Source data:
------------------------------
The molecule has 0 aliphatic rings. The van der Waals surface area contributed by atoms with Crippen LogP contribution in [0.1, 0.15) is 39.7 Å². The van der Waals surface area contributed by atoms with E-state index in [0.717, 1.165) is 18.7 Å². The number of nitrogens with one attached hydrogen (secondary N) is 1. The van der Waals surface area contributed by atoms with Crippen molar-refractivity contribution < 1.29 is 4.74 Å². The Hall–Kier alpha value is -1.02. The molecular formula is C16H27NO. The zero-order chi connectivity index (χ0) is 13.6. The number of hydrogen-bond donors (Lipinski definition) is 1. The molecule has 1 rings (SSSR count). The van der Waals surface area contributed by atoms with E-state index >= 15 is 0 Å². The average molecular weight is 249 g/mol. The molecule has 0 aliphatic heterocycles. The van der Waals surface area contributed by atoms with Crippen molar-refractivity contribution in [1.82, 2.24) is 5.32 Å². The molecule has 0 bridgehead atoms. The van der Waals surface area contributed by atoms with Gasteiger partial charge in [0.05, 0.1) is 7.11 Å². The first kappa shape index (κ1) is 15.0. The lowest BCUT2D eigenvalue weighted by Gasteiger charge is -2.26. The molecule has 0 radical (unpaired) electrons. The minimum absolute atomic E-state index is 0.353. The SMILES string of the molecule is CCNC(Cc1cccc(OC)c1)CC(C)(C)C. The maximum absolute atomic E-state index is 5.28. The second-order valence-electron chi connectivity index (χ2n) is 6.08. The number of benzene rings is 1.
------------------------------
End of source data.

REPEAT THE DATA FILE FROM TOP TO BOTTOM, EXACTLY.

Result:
The molecule has 0 aliphatic rings. The van der Waals surface area contributed by atoms with Crippen LogP contribution in [0.1, 0.15) is 39.7 Å². The van der Waals surface area contributed by atoms with E-state index in [0.717, 1.165) is 18.7 Å². The number of nitrogens with one attached hydrogen (secondary N) is 1. The van der Waals surface area contributed by atoms with Crippen molar-refractivity contribution < 1.29 is 4.74 Å². The Hall–Kier alpha value is -1.02. The molecular formula is C16H27NO. The zero-order chi connectivity index (χ0) is 13.6. The number of hydrogen-bond donors (Lipinski definition) is 1. The molecule has 1 rings (SSSR count). The van der Waals surface area contributed by atoms with E-state index >= 15 is 0 Å². The average molecular weight is 249 g/mol. The molecule has 0 aliphatic heterocycles. The van der Waals surface area contributed by atoms with Crippen molar-refractivity contribution in [1.82, 2.24) is 5.32 Å². The molecule has 0 bridgehead atoms. The van der Waals surface area contributed by atoms with Gasteiger partial charge in [0.05, 0.1) is 7.11 Å². The first kappa shape index (κ1) is 15.0. The lowest BCUT2D eigenvalue weighted by Gasteiger charge is -2.26. The molecule has 0 radical (unpaired) electrons. The minimum absolute atomic E-state index is 0.353. The SMILES string of the molecule is CCNC(Cc1cccc(OC)c1)CC(C)(C)C. The maximum absolute atomic E-state index is 5.28. The second-order valence-electron chi connectivity index (χ2n) is 6.08. The number of benzene rings is 1.